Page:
He added that the commission in collaboration with security agents in the state drastically reduced the phenomenon during the general election
IRI, NDI Submit Reports Today
In a related development, a presidency official yesterday indicated that the report of European Union observers on the last general election was made public by the observers due to perceived breach of faith by the federal government.
The report of the European Union Election Observation Monitoring (EU-EOM) was released last Saturday and it was not particularly rosy for the federal government as its sundry agencies were indicted for a couple of infractions of the rules of the game, concluding that the election did not quite meet best international practice.
The International Republican Institute (IRI) and the National Democratic Institute (NDI) are billed to release their reports today even as analysts say they may not be substantially different from the EU conclusions.
According to the presidency official, who spoke to THISDAY on condition of anonymity, the observers released the report because they felt that the federal government breached an agreement it had with them to institute certain security reforms immediately after the election.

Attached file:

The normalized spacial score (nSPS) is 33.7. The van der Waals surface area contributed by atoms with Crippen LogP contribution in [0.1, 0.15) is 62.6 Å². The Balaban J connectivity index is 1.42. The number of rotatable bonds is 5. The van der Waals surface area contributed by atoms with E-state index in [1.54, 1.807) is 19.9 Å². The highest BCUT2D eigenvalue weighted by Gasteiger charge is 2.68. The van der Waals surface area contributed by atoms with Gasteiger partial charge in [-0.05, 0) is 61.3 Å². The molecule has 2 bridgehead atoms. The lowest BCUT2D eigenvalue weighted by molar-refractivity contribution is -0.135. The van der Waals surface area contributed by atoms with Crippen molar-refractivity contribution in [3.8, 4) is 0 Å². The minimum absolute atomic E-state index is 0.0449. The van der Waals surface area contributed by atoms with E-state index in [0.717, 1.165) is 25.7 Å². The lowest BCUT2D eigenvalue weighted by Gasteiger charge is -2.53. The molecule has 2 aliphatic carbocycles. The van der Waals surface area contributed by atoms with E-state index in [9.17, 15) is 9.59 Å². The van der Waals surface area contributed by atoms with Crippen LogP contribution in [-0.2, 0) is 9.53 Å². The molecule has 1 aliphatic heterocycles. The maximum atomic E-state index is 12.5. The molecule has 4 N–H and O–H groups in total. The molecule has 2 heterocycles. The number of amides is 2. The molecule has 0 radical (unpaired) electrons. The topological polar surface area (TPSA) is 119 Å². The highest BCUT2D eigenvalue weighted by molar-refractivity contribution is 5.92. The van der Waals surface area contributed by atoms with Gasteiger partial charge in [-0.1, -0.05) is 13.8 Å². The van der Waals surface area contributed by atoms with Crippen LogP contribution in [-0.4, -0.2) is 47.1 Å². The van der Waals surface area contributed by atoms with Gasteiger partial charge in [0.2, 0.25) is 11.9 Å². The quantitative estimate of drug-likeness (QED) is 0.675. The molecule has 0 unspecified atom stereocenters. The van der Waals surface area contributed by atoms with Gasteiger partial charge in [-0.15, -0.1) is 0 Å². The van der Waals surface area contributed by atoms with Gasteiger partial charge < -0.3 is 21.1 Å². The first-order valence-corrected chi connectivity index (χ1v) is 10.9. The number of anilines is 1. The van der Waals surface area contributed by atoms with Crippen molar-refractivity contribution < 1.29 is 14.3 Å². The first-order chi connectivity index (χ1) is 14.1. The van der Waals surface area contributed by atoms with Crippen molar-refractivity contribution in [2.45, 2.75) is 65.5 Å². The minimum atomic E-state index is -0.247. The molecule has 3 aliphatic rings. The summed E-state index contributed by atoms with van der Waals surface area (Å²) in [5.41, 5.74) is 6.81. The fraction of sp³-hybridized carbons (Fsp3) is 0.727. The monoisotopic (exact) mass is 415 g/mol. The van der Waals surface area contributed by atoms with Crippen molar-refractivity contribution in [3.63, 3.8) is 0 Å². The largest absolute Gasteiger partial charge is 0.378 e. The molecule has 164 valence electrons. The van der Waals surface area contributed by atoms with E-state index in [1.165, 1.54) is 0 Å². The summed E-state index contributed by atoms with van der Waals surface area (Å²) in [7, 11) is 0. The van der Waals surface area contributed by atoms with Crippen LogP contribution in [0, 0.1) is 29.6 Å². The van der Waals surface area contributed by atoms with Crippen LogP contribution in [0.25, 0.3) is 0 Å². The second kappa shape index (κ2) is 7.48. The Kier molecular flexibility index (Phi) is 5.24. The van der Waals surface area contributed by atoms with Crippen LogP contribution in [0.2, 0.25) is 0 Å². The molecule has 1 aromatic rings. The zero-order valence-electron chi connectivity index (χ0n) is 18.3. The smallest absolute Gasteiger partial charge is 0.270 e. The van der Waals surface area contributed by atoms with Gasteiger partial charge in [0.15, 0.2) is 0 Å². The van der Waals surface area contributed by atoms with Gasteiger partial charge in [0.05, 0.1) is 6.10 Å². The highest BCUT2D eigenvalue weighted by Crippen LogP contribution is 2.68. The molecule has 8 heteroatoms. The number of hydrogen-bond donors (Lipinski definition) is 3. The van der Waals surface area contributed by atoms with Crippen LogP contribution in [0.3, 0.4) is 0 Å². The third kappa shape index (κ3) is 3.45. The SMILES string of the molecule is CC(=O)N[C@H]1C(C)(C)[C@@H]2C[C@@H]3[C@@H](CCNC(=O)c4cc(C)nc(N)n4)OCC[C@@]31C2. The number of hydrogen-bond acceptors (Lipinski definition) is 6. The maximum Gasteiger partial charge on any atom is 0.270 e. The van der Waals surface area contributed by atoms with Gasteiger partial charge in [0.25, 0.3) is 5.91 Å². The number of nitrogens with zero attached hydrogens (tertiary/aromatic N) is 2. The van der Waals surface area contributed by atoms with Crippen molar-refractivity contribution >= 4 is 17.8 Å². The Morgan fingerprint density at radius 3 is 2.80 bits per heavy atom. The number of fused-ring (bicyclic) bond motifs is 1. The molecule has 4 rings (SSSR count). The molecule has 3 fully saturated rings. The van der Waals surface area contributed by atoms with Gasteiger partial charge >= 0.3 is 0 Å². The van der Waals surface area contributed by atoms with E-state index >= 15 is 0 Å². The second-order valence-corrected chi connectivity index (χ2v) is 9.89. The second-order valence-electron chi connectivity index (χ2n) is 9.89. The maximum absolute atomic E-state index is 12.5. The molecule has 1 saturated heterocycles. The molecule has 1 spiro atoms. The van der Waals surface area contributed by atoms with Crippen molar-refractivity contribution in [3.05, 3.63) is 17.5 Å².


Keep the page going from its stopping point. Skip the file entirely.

A senior government functionary told THISDAY in Abuja yesterday that the presidency had an understanding with the international election monitoring groups that they would not release their observations to the general public, while on its part, the presidency promised to carry out certain reforms within the security agencies and the presidency.
The source said the failure by the president to keep to his promise may have informed the recent releases of the groups’ reports.
In their report, the EU-EOM criticised the outcome of the elections stating that the election was marred by irregularities, including incumbency factor in the presidential and governorship elections, while also stating that the suspension of the former Chief Justice of Nigeria, Justice Walter Onnoghen, few weeks to the election was without due process and an intimidation of the judiciary.
The Chief Observer of the mission, Maria Arena, said from cross references, it was noted that 150 persons were killed during the election.
In the same manner, the National Democratic Institute (NDI) and the International Republican Institute (IRI) informed the Independent National Electoral Commission (INEC) yesterday that they will release their reports on the observation of the general elections today.